AUGUSTA — About 30 people planned to spend a second night in Capitol Park on Sunday as Occupy Augusta settled in for an indefinite stay.

From a peak of about 100 protesters in the park and on the State House steps Saturday, the group shrank to a core of 40 who camped overnight, then met Sunday morning in a general assembly to set up committees and start drafting “points of unity” outlining key issues.

“From there, it was people getting together some logistics and digging in for what we will hope will be a long occupation,” said Paul McCarrier, 25, of Belfast, who spoke on the group’s behalf.

One role Occupy Augusta had to fill was a liaison to work with the Capitol Police and Augusta Police Department.

People organizing events in the park are supposed to apply for a free permit, Capitol Police Chief Russell Gauvin said.

“They do not have a permit, so technically they’re in violation,” he said. “(And) we don’t typically allow people to stay overnight. But we’ve decided at this point to not enforce that violation.”

McCarrier said the demonstrators decided not to obtain a permit as a statement of their rights to free speech and peaceable assembly, especially on public land.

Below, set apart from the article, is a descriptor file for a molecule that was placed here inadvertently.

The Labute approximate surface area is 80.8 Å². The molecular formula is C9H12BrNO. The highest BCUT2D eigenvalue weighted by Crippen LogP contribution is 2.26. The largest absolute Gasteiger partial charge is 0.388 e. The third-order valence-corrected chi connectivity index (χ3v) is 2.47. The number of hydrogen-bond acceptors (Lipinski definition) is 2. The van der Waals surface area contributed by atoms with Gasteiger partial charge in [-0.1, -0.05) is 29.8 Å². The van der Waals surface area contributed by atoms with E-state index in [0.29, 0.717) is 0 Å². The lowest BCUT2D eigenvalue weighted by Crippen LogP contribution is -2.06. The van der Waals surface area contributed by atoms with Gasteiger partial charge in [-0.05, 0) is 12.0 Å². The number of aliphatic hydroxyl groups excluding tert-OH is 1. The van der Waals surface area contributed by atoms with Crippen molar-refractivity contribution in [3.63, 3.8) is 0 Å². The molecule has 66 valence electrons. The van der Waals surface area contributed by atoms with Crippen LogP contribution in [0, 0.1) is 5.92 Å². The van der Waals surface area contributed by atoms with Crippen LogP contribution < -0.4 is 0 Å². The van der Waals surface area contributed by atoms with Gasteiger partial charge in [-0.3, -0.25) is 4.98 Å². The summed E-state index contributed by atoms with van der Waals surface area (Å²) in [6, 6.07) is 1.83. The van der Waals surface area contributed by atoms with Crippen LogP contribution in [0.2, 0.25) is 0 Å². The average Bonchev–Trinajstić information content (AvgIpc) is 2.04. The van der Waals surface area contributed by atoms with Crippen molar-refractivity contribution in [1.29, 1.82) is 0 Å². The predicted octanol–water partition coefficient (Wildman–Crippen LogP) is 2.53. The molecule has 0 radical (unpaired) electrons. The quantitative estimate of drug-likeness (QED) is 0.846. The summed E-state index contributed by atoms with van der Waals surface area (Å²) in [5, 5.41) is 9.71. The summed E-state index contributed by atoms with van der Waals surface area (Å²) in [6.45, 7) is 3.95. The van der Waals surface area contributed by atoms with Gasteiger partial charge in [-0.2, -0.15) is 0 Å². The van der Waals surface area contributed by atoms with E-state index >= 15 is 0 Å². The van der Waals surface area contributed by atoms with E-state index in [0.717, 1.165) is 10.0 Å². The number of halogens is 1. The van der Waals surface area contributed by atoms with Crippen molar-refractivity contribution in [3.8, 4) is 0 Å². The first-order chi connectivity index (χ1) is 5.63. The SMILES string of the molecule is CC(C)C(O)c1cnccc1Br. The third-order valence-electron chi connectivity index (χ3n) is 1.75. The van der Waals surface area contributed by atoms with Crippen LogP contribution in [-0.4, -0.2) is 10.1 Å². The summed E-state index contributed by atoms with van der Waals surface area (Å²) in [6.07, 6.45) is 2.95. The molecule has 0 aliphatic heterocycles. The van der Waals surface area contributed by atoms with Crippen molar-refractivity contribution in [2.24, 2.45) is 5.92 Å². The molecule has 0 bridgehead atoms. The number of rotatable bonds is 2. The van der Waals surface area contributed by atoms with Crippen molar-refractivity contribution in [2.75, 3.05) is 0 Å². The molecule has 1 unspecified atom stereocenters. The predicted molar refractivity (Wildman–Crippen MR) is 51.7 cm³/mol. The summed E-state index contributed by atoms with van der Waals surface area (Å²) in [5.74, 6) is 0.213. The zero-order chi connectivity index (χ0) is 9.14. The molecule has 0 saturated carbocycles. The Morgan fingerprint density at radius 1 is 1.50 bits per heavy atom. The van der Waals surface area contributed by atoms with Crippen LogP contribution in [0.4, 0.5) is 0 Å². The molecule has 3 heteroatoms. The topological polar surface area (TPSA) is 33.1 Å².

Gauvin said he and other officials at the Department of Public Safety saw a need to balance the exercise of rights with enforcement of the law.

“They were very reasonable to talk with, and essentially at this point we’re taking it as a day-by-day basis,” Gauvin said. “There hasn’t been any criminal conduct or any damage. They’ve been very respectful of the property, and as much as they can they’re minimizing their impact down there.”

Gauvin authorized the demonstrators to build a small campfire and asked that they rent portable toilets so they would not need to use bathrooms in the surrounding buildings.

“We hold the right to change our minds should things not go well,” he said.

There are two large, open-sided pavilions set up in the park where demonstrators can eat or make signs, as well as several smaller tents.

Augusta police received at least one complaint about drumming in the park on late Saturday afternoon, and McCarrier said the demonstrators will silence the drum after dark or if neighbors complain.

The next step for Occupy Augusta is to identify a handful of key issues for the diverse movement and write up concise statements that can be distributed to policymakers and passersby.

The group will direct its attention to “those institutions that are keeping us in poverty,” McCarrier said.

“These things aren’t going to go away, so people who care about these such issues are going to be out in this public space to raise awareness of the things that are going on,” he said.

Susan McMillan — 621-5645

[email protected]


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